A buddy of mine loaded a new app on my television; one sure to expand my outdoor programming choices. Truthfully, I hadn’t given much thought to my lineup lately. Like any big kid, I was captivated by streaming TV when I first ditched cable and opened my eyes to endless choices. But, in reality, the world of responsibility, coupled with the appeal of springtime fishing, haskept the tube turned off lately.

But my wife hit the hay early last night, leaving me with a half bowl of popcorn and an extra hour in my schedule, so I thought I’d thumb around a bit. At first, the new app was the same as the rest: a bunch of regional shows with no appeal, mixed in with a program about some famous hunter I’d never heard of.

But then one menu opened another, taking me to a once-familiar place: "On the Water" with Hank Parker.

Now you all have seen the show, I’m sure; many of you still keep up with Hank on a regular basis. I wish I had.

Immediately, the show absorbed me. A too-long work week coupled with a few unforeseen challenges in planning an upcoming trip, left me aggravated, likely leading to my wife’s departure and my predicament. But Hank didn’t care …

We left the dock at first light and were casting within minutes. Somewhere, a guy whistled the first few lines of a theme song.

In the early light, I could see the water spray out of Hank’s reel each time he hauled the spinnerbait toward a likely target. Not surprisingly, it took me back to the times I would watch him in the later stages of his competitive career, slinging a big-bladed Hawg Caller masterfully with a pistol-grip rod and a round Abu reel, long out of style, but proven functional.

A sharp hookset jarred me back to reality and Hank quickly subdued the fish and brought him aboard. Not a monster, but a chunky 3-pounder. Fifteen minutes later Hank would catch another - his fourth on the day, while I had none. “Oh, I wish so bad you could catch one like this,” he said.

I didn’t care.

We quietly worked spinners and worms through stump fields and sunken treetops, occasionally catching a stocky fish that reflected the productivity of our private fishing hole. Hank reflected on the stoic nature of a big heron that watched us fish. Winds were light and the sky was blue. There were no jet-skis.

By the end of the day, we’d catch a dozen fish, Hank and me. Somewhere in the middle, he’d again convince me that the secret resided in his lure, and I needed to have one. A man couldn’t argue with facts.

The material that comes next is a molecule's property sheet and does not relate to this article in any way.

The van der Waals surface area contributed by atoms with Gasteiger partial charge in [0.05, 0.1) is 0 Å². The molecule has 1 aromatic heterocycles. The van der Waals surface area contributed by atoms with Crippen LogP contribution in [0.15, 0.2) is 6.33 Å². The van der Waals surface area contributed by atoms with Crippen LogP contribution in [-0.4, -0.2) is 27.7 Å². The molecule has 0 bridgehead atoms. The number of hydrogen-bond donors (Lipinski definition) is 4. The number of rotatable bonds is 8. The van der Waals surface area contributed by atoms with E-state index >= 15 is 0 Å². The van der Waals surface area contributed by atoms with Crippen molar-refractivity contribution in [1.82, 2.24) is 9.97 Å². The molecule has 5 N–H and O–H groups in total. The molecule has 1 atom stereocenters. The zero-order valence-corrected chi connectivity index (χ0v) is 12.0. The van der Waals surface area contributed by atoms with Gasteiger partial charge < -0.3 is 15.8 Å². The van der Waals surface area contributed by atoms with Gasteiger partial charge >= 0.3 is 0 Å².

The show ended and I found myself back again in the living room. Reality set in, and I figured I should get to bed; give myself the best chance to deal with tomorrow’s challenges. My wife was fast asleep, while a tired old dog took up most of my spot, so I did my best to crawl under the covers.

I remembered years ago, when I had worked with Hank Parker as he filmed a show on Lake St. Clair. I’ll never forget how demanding it was; pre-daylight ’til dark were the normal hours, and there was far less kidding around than what we see on TV when the fish are hitting.

It was made clear that Parker was a single-minded perfectionist in his television career - the same way he was in his competitive days - and would settle for nothing less than matching focus and dedication from his film crew.

Today, Parker’s show continues to be a hit, his endorsement and R&D contributions are above nearly any in the fishing industry and he’s expanded to include a main share in the hunting world; all while acting as a leading role model, family man and Christian.

But last night, Hank Parker was none of that to me. He was the partner who texted me at midnight to say he was ready to go fishing. He was the buddy on the front deck competing for the foot pedal, and the one who raided the cooler early, leaving me the soggy sandwich. And, above all, he was the one who said “See you tomorrow” when I dropped him off at the end of the day.

Somewhere, a guy sang a few lines: “The house needs painting, the grass needs mowing… where’s he at?”

We’ve gone fishin’.

(Joe Balog is the often-outspoken owner of Millennium Promotions, Inc., an agency operating in the fishing and hunting industries. A former Bassmaster Open and EverStart Championship winner, he's best known for his big-water innovations and hardcore fishing style. He's a popular seminar speaker, product designer and author, and is considered one of the most influential smallmouth fishermen of modern times.)